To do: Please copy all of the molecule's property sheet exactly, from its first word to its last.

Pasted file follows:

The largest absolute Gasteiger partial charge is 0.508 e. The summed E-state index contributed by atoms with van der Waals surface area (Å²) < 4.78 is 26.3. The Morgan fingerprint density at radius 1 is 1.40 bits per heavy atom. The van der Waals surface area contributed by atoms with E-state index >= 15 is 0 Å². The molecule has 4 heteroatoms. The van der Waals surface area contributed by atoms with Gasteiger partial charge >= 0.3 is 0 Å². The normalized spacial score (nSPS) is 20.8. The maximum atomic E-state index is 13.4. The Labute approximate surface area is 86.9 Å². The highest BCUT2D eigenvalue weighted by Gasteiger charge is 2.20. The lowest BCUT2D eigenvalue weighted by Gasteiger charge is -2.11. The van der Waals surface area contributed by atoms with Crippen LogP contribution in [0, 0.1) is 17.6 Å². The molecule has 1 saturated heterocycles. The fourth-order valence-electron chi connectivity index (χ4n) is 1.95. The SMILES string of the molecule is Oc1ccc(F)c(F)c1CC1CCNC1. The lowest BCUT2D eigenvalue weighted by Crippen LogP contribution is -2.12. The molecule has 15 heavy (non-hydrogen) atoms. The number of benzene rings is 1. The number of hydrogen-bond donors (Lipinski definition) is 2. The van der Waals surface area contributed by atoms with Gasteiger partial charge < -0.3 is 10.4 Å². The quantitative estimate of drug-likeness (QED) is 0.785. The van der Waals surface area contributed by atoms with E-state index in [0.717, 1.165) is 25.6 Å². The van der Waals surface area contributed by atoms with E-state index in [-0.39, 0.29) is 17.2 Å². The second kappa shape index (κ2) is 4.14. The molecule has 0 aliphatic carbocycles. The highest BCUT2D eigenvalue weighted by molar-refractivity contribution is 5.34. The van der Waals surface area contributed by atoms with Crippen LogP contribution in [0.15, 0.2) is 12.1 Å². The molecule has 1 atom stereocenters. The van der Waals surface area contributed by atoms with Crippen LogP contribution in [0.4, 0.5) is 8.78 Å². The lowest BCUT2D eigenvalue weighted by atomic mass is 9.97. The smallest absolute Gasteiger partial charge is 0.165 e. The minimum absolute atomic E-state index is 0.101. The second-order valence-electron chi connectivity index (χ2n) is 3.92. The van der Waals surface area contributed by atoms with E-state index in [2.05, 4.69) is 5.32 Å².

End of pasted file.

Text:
The largest absolute Gasteiger partial charge is 0.508 e. The summed E-state index contributed by atoms with van der Waals surface area (Å²) < 4.78 is 26.3. The Morgan fingerprint density at radius 1 is 1.40 bits per heavy atom. The van der Waals surface area contributed by atoms with E-state index >= 15 is 0 Å². The molecule has 4 heteroatoms. The van der Waals surface area contributed by atoms with Gasteiger partial charge >= 0.3 is 0 Å². The normalized spacial score (nSPS) is 20.8. The maximum atomic E-state index is 13.4. The Labute approximate surface area is 86.9 Å². The highest BCUT2D eigenvalue weighted by Gasteiger charge is 2.20. The lowest BCUT2D eigenvalue weighted by Gasteiger charge is -2.11. The van der Waals surface area contributed by atoms with Crippen LogP contribution in [0, 0.1) is 17.6 Å². The molecule has 1 saturated heterocycles. The fourth-order valence-electron chi connectivity index (χ4n) is 1.95. The SMILES string of the molecule is Oc1ccc(F)c(F)c1CC1CCNC1. The lowest BCUT2D eigenvalue weighted by Crippen LogP contribution is -2.12. The molecule has 15 heavy (non-hydrogen) atoms. The number of benzene rings is 1. The number of hydrogen-bond donors (Lipinski definition) is 2. The van der Waals surface area contributed by atoms with Gasteiger partial charge < -0.3 is 10.4 Å². The quantitative estimate of drug-likeness (QED) is 0.785. The van der Waals surface area contributed by atoms with E-state index in [0.717, 1.165) is 25.6 Å². The van der Waals surface area contributed by atoms with E-state index in [-0.39, 0.29) is 17.2 Å². The second kappa shape index (κ2) is 4.14. The molecule has 0 aliphatic carbocycles. The highest BCUT2D eigenvalue weighted by molar-refractivity contribution is 5.34. The van der Waals surface area contributed by atoms with Crippen LogP contribution in [0.15, 0.2) is 12.1 Å². The molecule has 1 atom stereocenters. The van der Waals surface area contributed by atoms with Crippen LogP contribution in [0.4, 0.5) is 8.78 Å². The lowest BCUT2D eigenvalue weighted by atomic mass is 9.97. The smallest absolute Gasteiger partial charge is 0.165 e. The minimum absolute atomic E-state index is 0.101. The second-order valence-electron chi connectivity index (χ2n) is 3.92. The van der Waals surface area contributed by atoms with E-state index in [2.05, 4.69) is 5.32 Å².